C++/WinRT at CppCon

I hope you’re on your way to CppCon this week where we’re introducing C++/WinRT, the future of Modern C++ for the Windows Runtime!

Please join us on Monday as James McNellis and Kenny Kerr introduce C++/WinRT at 11am and show you what standard C++ can do for the Windows platform.

Also, be sure to join us for CoroutineCon on Tuesday as Gor Nishanov, James and Kenny spend the day focused on C++ coroutines, from introduction, internals, and finally real-world application with C++/WinRT.

Bring your questions. We hope to see you there!

Microsoft + Modern

As I mentioned in October, I have joined Microsoft and specifically the Windows team to work on the future of standard C++ for Windows. What does this mean for the Modern project? Modern C++ for the Windows Runtime is now owned by Microsoft. That means I won’t be releasing any further updates here or on GitHub. Instead, you should expect a future version to arrive directly from Microsoft. The good news is that I am finally free to work on Modern in a fulltime capacity so I will be able to deliver a production quality language projection far more rapidly than I could have on my own. I also have the help of an incredible team of people here at Microsoft, which means that Modern will be so much better than I could have imagined!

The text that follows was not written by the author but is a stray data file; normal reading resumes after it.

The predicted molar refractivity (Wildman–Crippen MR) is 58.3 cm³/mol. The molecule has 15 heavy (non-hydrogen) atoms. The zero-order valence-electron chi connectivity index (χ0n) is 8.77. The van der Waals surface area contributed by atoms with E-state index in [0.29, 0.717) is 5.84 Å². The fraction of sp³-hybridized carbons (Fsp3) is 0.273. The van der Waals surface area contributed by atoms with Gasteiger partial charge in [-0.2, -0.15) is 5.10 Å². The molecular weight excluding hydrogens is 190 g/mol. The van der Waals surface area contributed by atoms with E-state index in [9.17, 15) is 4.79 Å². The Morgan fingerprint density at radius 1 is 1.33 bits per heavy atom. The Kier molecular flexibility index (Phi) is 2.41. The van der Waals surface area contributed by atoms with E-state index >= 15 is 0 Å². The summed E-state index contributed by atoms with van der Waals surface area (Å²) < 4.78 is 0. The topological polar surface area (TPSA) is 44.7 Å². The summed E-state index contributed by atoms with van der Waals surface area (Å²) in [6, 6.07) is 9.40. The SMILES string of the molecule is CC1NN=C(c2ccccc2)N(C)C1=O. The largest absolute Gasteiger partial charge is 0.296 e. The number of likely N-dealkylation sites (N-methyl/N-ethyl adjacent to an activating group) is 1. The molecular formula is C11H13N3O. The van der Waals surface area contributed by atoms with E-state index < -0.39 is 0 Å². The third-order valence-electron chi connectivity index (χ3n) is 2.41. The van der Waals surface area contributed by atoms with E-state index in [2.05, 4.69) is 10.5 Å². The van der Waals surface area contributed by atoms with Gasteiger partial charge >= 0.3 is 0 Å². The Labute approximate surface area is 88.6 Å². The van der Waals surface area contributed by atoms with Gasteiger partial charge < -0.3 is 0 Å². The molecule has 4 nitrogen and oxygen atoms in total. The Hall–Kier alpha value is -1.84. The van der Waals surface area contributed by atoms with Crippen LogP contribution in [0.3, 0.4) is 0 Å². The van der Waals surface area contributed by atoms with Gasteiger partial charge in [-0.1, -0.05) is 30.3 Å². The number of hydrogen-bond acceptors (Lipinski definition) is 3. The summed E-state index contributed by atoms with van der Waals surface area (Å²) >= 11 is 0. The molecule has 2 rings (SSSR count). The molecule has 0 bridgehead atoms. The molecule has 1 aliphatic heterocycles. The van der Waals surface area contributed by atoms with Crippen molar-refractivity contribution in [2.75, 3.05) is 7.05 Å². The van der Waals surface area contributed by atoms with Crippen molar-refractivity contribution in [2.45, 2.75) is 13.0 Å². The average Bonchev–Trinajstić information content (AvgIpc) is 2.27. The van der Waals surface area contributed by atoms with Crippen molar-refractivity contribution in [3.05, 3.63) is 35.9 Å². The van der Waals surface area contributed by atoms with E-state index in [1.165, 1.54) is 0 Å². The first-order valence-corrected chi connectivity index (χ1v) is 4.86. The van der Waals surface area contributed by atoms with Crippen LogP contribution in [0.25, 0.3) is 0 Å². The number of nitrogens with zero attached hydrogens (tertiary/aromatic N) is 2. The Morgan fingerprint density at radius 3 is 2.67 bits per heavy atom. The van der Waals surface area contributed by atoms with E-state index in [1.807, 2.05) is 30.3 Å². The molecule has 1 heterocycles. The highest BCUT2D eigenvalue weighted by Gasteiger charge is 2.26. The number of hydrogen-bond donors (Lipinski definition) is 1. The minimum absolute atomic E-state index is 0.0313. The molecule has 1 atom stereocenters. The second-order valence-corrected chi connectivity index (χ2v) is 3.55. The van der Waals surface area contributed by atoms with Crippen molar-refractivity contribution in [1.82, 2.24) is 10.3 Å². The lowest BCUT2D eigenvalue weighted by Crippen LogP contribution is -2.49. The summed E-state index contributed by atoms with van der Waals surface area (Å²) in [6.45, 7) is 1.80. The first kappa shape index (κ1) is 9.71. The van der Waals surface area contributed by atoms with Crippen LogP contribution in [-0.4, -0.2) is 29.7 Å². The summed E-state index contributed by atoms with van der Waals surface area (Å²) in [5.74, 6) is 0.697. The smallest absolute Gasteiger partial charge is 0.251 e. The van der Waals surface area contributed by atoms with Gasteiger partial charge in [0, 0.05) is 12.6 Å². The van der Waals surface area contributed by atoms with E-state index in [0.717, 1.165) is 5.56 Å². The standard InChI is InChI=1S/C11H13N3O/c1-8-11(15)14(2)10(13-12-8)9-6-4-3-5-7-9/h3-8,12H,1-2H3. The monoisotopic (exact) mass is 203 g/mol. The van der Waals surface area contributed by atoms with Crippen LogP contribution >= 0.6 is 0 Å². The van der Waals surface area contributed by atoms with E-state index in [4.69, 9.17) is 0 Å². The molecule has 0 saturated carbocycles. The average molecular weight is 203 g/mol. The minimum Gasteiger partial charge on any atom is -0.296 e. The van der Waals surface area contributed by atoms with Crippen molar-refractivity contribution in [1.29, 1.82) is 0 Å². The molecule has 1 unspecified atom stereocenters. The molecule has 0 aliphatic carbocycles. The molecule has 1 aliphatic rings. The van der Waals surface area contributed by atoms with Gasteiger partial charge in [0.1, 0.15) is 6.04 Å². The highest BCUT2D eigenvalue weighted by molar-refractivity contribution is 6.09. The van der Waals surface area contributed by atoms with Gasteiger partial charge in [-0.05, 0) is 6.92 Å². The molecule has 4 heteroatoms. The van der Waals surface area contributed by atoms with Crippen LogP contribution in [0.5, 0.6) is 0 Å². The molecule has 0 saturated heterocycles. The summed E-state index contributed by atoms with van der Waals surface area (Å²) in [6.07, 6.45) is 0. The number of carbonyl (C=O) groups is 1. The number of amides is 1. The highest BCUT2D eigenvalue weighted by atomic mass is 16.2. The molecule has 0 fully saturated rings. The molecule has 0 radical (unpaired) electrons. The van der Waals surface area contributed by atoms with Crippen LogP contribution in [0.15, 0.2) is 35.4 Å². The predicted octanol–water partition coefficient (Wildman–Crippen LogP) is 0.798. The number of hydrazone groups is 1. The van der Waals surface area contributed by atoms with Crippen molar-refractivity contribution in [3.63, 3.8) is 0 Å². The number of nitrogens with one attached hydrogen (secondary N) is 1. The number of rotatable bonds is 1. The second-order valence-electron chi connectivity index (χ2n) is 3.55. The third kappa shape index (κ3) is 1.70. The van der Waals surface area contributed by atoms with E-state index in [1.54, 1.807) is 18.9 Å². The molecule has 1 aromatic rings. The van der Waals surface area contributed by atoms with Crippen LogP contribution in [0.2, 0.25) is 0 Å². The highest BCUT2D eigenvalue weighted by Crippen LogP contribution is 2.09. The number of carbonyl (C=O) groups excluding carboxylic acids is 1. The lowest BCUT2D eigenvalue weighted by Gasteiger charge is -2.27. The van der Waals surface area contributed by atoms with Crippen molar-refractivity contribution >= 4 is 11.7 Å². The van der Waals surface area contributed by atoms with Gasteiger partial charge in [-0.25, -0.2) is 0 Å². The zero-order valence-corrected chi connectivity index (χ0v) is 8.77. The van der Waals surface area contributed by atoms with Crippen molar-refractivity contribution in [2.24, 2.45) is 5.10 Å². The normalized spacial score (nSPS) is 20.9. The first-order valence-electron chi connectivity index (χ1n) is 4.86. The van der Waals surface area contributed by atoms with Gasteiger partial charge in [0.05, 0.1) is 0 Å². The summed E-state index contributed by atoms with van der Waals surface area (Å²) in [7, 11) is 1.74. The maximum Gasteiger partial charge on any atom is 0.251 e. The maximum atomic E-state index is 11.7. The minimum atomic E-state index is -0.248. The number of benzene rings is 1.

Available on GitHub

Modern is now available for download from GitHub. This is the first public preview of the Modern project and I look forward to your feedback!

Here it is: https://github.com/kennykerr/modern


I would like to thank the developers who tested private builds or contributed in one way or another including James Clarke, Ales Holecek, James McNellis, Jeremiah Morrill, Larry Osterman, Raffaele Rialdi, John Sheehan, Kirk Shoop, and Charles Torre. Your feedback helped to shape my understanding of the Windows Runtime and the modern C++ language projection.

What is Modern?

Modern is a Standard C++ language projection for the Windows Runtime. The Modern compiler produces a header-only library designed to provide Standard C++ developers with first-class access to the Windows API. As I’ve previously shown, Modern provides a classy type system to target the Windows platform with standard C++.

Need a simple example? The Windows.Foundation namespace provides the Uri class with its constructor accepting a string argument. The C++ developer can call this in the most natural way: